1. the first one is related to the above statement – usability. SAP is known for its lack of usability and for people working in the ERP domain this has been a fact to accept. Other employees in the organization (not only engineers – as PLM is company-wide) have not yet been exposed to this lack of usability as they have their flexible tools to perform flexible and iterative actions, based on outputs and findings. This is a key differentiator for PLM, you cannot can impose so much of the rigidness on the whole organization. As an example a German SAP partner has built an engineering suite on top of SAP, which looks good and has the right interface. The people working in this module do not see the SAP interface, the data is stored in the SAP database. So why not use an interface between a best in class PLM system and SAP in that case.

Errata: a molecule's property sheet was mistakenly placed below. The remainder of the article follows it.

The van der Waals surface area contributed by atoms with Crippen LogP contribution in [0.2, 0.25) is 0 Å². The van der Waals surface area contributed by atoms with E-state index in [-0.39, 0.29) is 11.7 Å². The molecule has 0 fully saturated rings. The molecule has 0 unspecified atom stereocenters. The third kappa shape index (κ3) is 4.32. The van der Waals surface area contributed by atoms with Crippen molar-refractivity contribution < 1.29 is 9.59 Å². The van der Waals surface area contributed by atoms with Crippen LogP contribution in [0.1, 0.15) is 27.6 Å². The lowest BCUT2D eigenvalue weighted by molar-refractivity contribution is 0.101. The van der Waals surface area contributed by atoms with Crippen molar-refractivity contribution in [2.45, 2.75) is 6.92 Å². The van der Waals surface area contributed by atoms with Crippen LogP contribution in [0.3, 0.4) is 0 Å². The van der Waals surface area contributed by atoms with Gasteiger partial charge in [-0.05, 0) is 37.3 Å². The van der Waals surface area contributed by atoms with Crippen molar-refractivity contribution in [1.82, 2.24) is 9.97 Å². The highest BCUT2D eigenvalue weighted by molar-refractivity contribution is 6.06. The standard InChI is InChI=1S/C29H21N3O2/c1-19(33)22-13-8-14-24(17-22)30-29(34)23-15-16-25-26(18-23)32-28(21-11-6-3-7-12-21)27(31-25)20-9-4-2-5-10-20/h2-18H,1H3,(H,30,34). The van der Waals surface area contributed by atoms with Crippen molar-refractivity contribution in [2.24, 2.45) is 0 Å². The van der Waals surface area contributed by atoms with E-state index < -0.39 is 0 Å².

2. the second argument is the single database concept. More and more it becomes clear that this is an approach of the past. Federated data, sometimes tightly integrated, sometime loosely connected (or searchable/findable) is the future. Specially in the product innovation area companies work with partner and supplier in a les structured way, until the product gets formalized and manufactured. These, sometimes conceptual interactions do not fit in a transactional system.

            For me PLM and ERP are equally important and I will consider SAP as a PLM company once PLM is considered as important as the core modules instead of currently as an add-on. As soon as there is a PLM voice in the board of directors of SAP there might be a change.